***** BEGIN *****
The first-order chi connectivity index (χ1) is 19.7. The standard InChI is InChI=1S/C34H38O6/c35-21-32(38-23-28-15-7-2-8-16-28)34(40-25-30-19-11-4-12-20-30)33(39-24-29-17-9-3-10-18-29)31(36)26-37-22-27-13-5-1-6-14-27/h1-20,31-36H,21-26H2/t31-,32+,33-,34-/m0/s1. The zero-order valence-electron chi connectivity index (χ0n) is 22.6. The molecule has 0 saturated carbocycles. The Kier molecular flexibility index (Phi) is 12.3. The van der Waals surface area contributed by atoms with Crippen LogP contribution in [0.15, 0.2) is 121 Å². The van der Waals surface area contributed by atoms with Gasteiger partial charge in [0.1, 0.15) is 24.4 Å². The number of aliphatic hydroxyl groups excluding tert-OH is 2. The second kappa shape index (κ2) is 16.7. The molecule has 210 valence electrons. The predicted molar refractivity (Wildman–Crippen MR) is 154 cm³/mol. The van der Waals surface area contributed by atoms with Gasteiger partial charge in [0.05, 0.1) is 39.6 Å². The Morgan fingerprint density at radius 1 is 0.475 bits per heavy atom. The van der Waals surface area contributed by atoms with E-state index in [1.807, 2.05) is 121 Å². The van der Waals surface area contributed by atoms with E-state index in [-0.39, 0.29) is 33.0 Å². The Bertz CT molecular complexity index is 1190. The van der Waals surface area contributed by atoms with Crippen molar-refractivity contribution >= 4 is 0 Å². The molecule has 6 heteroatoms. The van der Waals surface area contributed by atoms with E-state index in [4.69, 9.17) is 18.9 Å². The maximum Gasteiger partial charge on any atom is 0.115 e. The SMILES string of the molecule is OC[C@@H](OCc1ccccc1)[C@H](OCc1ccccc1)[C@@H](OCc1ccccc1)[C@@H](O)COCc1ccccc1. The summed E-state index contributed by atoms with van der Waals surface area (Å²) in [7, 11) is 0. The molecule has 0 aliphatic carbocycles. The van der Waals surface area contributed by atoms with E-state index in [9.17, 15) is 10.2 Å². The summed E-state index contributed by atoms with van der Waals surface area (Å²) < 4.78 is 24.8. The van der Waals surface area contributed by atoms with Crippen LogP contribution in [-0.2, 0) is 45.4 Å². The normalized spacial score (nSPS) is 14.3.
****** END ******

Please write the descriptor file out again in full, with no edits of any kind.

The first-order chi connectivity index (χ1) is 19.7. The standard InChI is InChI=1S/C34H38O6/c35-21-32(38-23-28-15-7-2-8-16-28)34(40-25-30-19-11-4-12-20-30)33(39-24-29-17-9-3-10-18-29)31(36)26-37-22-27-13-5-1-6-14-27/h1-20,31-36H,21-26H2/t31-,32+,33-,34-/m0/s1. The zero-order valence-electron chi connectivity index (χ0n) is 22.6. The molecule has 0 saturated carbocycles. The Kier molecular flexibility index (Phi) is 12.3. The van der Waals surface area contributed by atoms with Crippen LogP contribution in [0.15, 0.2) is 121 Å². The van der Waals surface area contributed by atoms with Gasteiger partial charge in [0.1, 0.15) is 24.4 Å². The number of aliphatic hydroxyl groups excluding tert-OH is 2. The second kappa shape index (κ2) is 16.7. The molecule has 210 valence electrons. The predicted molar refractivity (Wildman–Crippen MR) is 154 cm³/mol. The van der Waals surface area contributed by atoms with Gasteiger partial charge in [0.05, 0.1) is 39.6 Å². The Morgan fingerprint density at radius 1 is 0.475 bits per heavy atom. The van der Waals surface area contributed by atoms with E-state index in [1.807, 2.05) is 121 Å². The van der Waals surface area contributed by atoms with E-state index in [-0.39, 0.29) is 33.0 Å². The Bertz CT molecular complexity index is 1190. The van der Waals surface area contributed by atoms with Crippen molar-refractivity contribution >= 4 is 0 Å². The molecule has 6 heteroatoms. The van der Waals surface area contributed by atoms with E-state index in [4.69, 9.17) is 18.9 Å². The maximum Gasteiger partial charge on any atom is 0.115 e. The SMILES string of the molecule is OC[C@@H](OCc1ccccc1)[C@H](OCc1ccccc1)[C@@H](OCc1ccccc1)[C@@H](O)COCc1ccccc1. The summed E-state index contributed by atoms with van der Waals surface area (Å²) in [7, 11) is 0. The molecule has 0 aliphatic carbocycles. The van der Waals surface area contributed by atoms with E-state index in [9.17, 15) is 10.2 Å². The summed E-state index contributed by atoms with van der Waals surface area (Å²) < 4.78 is 24.8. The van der Waals surface area contributed by atoms with Crippen LogP contribution in [-0.2, 0) is 45.4 Å². The normalized spacial score (nSPS) is 14.3.